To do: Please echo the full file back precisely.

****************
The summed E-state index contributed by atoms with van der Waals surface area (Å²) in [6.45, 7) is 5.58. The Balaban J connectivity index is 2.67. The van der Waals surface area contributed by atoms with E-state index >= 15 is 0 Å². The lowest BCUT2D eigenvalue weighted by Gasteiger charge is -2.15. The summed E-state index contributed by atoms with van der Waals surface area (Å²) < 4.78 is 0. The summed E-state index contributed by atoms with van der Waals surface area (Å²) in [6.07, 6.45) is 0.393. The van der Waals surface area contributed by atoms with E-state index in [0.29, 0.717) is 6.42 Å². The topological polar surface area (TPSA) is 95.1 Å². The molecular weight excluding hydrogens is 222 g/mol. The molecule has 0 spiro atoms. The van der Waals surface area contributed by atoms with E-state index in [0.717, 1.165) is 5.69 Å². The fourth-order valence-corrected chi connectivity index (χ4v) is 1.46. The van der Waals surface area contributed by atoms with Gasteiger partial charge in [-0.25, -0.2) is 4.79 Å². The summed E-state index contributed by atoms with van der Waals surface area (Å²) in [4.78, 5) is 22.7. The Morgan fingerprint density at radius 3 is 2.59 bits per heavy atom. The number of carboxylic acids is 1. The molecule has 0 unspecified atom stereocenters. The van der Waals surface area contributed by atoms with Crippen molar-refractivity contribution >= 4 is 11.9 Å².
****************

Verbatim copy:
The summed E-state index contributed by atoms with van der Waals surface area (Å²) in [6.45, 7) is 5.58. The Balaban J connectivity index is 2.67. The van der Waals surface area contributed by atoms with E-state index >= 15 is 0 Å². The lowest BCUT2D eigenvalue weighted by Gasteiger charge is -2.15. The summed E-state index contributed by atoms with van der Waals surface area (Å²) < 4.78 is 0. The summed E-state index contributed by atoms with van der Waals surface area (Å²) in [6.07, 6.45) is 0.393. The van der Waals surface area contributed by atoms with E-state index in [0.29, 0.717) is 6.42 Å². The topological polar surface area (TPSA) is 95.1 Å². The molecular weight excluding hydrogens is 222 g/mol. The molecule has 0 spiro atoms. The van der Waals surface area contributed by atoms with E-state index in [0.717, 1.165) is 5.69 Å². The fourth-order valence-corrected chi connectivity index (χ4v) is 1.46. The van der Waals surface area contributed by atoms with Gasteiger partial charge in [-0.25, -0.2) is 4.79 Å². The summed E-state index contributed by atoms with van der Waals surface area (Å²) in [4.78, 5) is 22.7. The Morgan fingerprint density at radius 3 is 2.59 bits per heavy atom. The number of carboxylic acids is 1. The molecule has 0 unspecified atom stereocenters. The van der Waals surface area contributed by atoms with Crippen molar-refractivity contribution >= 4 is 11.9 Å².